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Intel Posts New Linux Driver For "Versatile Processing Unit" Coming With 14th Gen CPUs

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  • Intel Posts New Linux Driver For "Versatile Processing Unit" Coming With 14th Gen CPUs

    Phoronix: Intel Posts New Linux Driver For "Versatile Processing Unit" Coming With 14th Gen CPUs

    Intel has posted a new open-source Linux VPU driver today... Not Video Processing Unit, but it's for a Versatile Processing Unit coming with 14th Gen Core processors...

    https://www.phoronix.com/news/Intel-VPU-Driver-Linux

  • #2
    And here I thought "Versatile" meant something like an FPGA inside the CPU.....

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    • #3
      I wonder if there will be a proper subsystem for FPGA and AI accelerators someday.

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      • #4
        Shit sounds a bit like a habanna labs accelerator that was moved on-die. Not quite the same though.

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        • #5
          "The firmware for the Intel VPU will be closed-source."

          no thank you intel. i would had consider switch to intel with open-source firmware but no intel goes the shit road.
          Phantom circuit Sequence Reducer Dyslexia

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          • #6
            Originally posted by qarium View Post
            "The firmware for the Intel VPU will be closed-source."

            no thank you intel. i would had consider switch to intel with open-source firmware but no intel goes the shit road.
            I agree. Massive closed source firmwares are progressively infecting everything, even more than in the past and now. This has to end someday, it sucks.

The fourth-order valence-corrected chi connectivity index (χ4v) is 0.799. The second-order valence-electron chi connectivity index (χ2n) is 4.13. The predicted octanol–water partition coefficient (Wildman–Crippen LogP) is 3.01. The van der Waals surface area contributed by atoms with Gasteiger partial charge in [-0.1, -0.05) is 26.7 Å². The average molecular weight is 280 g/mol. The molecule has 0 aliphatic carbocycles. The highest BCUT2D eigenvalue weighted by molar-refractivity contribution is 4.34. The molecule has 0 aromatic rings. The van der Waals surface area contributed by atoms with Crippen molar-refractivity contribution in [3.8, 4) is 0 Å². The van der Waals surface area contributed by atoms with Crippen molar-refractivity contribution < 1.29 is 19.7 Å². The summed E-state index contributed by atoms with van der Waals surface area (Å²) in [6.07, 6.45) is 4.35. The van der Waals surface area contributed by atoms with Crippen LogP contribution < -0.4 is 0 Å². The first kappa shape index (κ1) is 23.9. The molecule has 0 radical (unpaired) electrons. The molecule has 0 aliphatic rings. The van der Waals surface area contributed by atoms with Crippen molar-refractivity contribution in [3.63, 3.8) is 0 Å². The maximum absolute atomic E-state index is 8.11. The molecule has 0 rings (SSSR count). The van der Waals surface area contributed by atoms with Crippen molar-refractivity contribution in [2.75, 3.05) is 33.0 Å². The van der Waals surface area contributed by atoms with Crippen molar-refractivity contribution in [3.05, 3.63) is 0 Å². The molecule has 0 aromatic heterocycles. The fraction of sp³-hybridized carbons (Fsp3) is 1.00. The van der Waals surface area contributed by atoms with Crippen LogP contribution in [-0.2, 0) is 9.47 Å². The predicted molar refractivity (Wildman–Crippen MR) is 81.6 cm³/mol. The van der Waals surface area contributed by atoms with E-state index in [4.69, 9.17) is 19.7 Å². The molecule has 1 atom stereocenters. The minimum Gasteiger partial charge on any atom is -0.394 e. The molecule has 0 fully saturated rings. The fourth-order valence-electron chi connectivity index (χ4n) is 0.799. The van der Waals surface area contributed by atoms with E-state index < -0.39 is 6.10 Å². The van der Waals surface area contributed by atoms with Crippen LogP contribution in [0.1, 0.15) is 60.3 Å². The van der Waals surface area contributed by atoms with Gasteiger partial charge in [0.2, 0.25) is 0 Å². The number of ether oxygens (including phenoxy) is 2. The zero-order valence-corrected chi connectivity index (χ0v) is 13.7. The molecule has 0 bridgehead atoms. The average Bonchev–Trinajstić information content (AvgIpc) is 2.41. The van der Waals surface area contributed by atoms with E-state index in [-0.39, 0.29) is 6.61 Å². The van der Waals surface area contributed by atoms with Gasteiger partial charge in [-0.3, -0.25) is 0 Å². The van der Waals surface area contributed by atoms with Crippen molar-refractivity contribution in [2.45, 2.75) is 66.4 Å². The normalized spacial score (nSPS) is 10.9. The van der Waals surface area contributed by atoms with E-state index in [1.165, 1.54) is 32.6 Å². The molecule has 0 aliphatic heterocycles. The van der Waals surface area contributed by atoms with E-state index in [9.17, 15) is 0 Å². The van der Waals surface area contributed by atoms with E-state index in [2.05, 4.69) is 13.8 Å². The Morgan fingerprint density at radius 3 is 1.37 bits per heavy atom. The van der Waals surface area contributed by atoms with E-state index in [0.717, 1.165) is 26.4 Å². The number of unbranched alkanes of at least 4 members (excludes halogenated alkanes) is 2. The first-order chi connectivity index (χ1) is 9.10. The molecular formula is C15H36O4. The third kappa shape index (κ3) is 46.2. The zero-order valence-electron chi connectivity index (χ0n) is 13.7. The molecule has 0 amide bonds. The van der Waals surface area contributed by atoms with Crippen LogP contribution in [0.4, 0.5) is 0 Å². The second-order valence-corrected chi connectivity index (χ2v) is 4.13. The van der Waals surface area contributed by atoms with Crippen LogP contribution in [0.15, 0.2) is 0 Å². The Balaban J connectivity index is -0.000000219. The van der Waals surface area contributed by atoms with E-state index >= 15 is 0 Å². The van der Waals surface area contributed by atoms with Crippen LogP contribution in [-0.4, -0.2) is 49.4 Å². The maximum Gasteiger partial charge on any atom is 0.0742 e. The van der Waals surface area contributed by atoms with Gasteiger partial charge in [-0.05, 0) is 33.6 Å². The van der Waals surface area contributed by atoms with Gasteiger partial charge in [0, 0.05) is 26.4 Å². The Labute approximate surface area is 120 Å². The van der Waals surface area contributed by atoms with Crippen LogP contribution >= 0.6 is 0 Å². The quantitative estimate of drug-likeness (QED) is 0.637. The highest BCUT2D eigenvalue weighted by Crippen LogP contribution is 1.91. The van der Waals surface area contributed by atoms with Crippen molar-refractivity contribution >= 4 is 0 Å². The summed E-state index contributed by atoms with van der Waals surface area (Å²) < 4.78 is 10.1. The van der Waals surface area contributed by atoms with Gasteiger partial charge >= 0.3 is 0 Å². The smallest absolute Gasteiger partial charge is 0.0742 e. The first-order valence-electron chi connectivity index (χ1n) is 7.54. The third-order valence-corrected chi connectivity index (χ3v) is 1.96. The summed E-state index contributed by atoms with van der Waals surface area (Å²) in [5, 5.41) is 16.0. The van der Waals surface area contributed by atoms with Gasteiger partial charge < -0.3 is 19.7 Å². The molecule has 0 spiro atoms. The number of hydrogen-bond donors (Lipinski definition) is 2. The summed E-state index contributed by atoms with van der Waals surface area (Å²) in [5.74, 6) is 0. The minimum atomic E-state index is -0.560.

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            • #7
              It seems like it's time to rename DRM in order to reflect that it's not limited to GPUs anymore. Maybe to something like AIF (Accelerator Interface Framework), GAS (General Accelerator Subsystem) or ACM (Accelerator Control Manager)?
              Last edited by kiffmet; 28 July 2022, 05:51 PM. Reason: typo

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              • #8
                Originally posted by timofonic View Post

                I agree. Massive closed source firmwares are progressively infecting everything, even more than in the past and now. This has to end someday, it sucks.
                Uh. Don't know what rosy past you're thinking of, but firmware has almost always been closed source. FOSS firmware is an aberration to the norm. It's only been taken for granted that's the case because it was also nearly always on board and static rather than loaded on board bring-up like it often is now. It's more noticeable now because drivers require firmware to load on board bring-up (to save a nickle on an NVRAM chip - gotta love unbridled greed) and security researchers are now publishing their results into their reverse engineering efforts and not liking what they find.

                Even the early commercial computers where nearly everything else was relatively well documented, the 'firmware' that operated the basic system was closed source (not libre) even if you could purchase manuals that described the interfaces.

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                • #9
                  Originally posted by stormcrow View Post

                  Uh. Don't know what rosy past you're thinking of, but firmware has almost always been closed source. FOSS firmware is an aberration to the norm. It's only been taken for granted that's the case because it was also nearly always on board and static rather than loaded on board bring-up like it often is now. It's more noticeable now because drivers require firmware to load on board bring-up (to save a nickle on an NVRAM chip - gotta love unbridled greed) and security researchers are now publishing their results into their reverse engineering efforts and not liking what they find.

                  Even the early commercial computers where nearly everything else was relatively well documented, the 'firmware' that operated the basic system was closed source (not libre) even if you could purchase manuals that described the interfaces.
                  I know it. The issue is that firmwares are powered by more powerful SoC-microcontrollers and even more is hidden to the hardware drivers. The obfuscation level is exponentially increasing.

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